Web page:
North rise from the River Avon which is crossed by two bridges, Castle Bridge
and the old bridge in the castle grounds. It was this dominant situation
that accounted for its early importance. Apart from the castle the most
impressive piece of architecture left in the town is the lovely 14th Century
Church of St Mary with its 174ft tower and pinnacle. Situated on the site
of an early Norman church. A number of the Beauchamp family who held the
title Earls of Warwick are buried here, the Beauchamp Chapel is incomparable.
Some most delightful pre 1694 houses are to be found in Castle Street.
Outstanding is the isolated timbered house of Thomas Okam which carefully
restored is now the doll museum. Most famous of all the remaining Medieval
houses is Lord Leycester`s Hospital, pre 14th Century, situated by Warwicks West
Gate, originally the Guild House of St George. Certainly one of the most
unspoilt county towns in England.
Warwick must compare
favourably with any of the great fortress houses of Europe. The outlines
of the original motte or keep with its bailey which included the domestic
buildings are still visible. None of the present buildings however date
back before the 13th Century. The outstanding buildings are Caesar's
Tower, the gatehouse or clock tower, Guys Tower which is 128ft high and the
South range living quarters dramatically set above the winding river. The
gardens were laid out by Capability Brown who began work in 1753. The old
bridge across the Avon was built late in the 14th Century and has romantically
Wedgwood Founded in 1759 by Josiah Wedgwood. In time Wedgwood would revolutionise the pottery industry the world over. The Wedgwood visitor centre brings together all the developments from the stunning early works in the museum right through to the modern methods used today but still based on crafts passed on through the centuries. Take your time on the factory tour, spend sometime in the demonstration area, see the artistic designs of yester-year then maybe a special purchase in the shop.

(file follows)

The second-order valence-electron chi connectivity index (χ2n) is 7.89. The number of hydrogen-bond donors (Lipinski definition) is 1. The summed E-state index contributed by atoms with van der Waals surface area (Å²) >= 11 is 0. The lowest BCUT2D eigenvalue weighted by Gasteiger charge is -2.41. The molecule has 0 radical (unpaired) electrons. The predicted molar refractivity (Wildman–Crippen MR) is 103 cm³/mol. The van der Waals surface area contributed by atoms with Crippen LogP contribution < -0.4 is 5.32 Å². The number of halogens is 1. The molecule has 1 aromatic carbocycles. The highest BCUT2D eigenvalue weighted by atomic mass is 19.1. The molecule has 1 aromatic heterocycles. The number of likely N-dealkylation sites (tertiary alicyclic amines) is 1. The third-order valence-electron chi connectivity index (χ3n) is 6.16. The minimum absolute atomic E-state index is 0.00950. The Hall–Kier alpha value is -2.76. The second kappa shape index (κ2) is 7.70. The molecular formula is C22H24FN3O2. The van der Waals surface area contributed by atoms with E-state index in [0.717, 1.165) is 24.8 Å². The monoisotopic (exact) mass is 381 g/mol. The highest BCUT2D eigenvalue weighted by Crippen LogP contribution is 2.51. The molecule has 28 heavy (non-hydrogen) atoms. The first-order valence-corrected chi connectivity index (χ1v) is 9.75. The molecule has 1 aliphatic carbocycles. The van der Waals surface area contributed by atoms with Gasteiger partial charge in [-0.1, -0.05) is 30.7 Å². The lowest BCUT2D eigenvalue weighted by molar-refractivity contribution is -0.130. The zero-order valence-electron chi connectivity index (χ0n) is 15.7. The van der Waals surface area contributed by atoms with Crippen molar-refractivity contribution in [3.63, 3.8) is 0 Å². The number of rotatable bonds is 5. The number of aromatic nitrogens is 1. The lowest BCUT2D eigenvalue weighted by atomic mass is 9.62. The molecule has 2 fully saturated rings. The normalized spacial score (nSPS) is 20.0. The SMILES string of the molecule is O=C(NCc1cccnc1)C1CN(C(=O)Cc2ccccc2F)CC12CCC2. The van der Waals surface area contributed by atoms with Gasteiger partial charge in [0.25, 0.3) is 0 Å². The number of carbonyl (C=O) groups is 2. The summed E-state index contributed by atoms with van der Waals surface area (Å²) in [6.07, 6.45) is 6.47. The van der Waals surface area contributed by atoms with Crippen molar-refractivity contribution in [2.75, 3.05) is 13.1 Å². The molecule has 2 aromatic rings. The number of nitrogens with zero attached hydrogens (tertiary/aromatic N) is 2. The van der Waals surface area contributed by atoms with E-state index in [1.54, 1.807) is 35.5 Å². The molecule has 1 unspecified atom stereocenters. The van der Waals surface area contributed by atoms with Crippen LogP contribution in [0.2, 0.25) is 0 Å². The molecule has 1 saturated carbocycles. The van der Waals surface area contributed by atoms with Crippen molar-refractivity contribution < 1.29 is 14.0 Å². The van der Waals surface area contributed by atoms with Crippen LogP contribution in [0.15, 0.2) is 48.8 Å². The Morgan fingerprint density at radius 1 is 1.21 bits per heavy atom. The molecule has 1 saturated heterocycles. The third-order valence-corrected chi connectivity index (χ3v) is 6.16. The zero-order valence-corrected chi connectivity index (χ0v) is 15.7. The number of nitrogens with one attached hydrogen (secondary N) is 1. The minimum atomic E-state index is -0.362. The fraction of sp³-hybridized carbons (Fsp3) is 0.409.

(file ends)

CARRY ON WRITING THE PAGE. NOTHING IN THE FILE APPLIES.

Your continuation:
town first mentioned in the
book and granted market rights by
in 1201. Sheep
have many old buildings and a 15th
tithe barn. The two old inns are the
stayed at the Hind
on his way to the Battle
during the Civil
Built on the site of a
Cistercian Abbey, this superb 18th Century mansion stands in 3,000
acres of parkland where some 1,000 deer roam. Since 1574 it has been the
home of the Dukes of Bedford. It is presently occupied by the Marques &
Marchioness of Tavistock and their family. The house is complete with many
works of art in a collection consisting of Canaletto, Rembrandt, Van Dyck,
Reynolds and Gainsborough. In the Canaletto room are 21 views of Venice by
Antonio Canale. The collection is further enhanced by English and French
period furniture together with English, continental and oriental porcelain.
14 state apartments are on view and some private apartments when not in use by
Worcester Worcester a city with a river, cathedral, famous pottery and history around every corner. Situated in the centre of the county and built on the banks of the River Severn. The area has known many marauding armies using the town as a base and river crossing. Romans, Anglo Saxons, Danes and the Welsh have all contributed to its colourful history. The Civil War inflicted terrible damage, it was the first city to declare for the King and the last to surrender in 1646. It also saw in 1651 the final battle for Cromwell when Charles I was completely defeated. The Cathedral was started in 1084 and is a beautiful place of worship. Many interesting houses are situated in the city some dating back over 500 years, however today the cities main claim to fame must surely be the home of the Royal Worcester Porcelain works situated near the Cathedral right in the centre of the city.
Worcester Porcelain Famous for its bone china since 1751 when its founder Dr John Wall promised, "porcelain so precise as to be easily distinguished from other known English Porcelain". the company has been in continuous production ever since. The Dyson Perrins museum houses the worlds largest collection of Worcester Porcelain including pieces made during the first year of production. A feast for the eyes to feed upon whether a connoisseur or just a lover of fine artistry.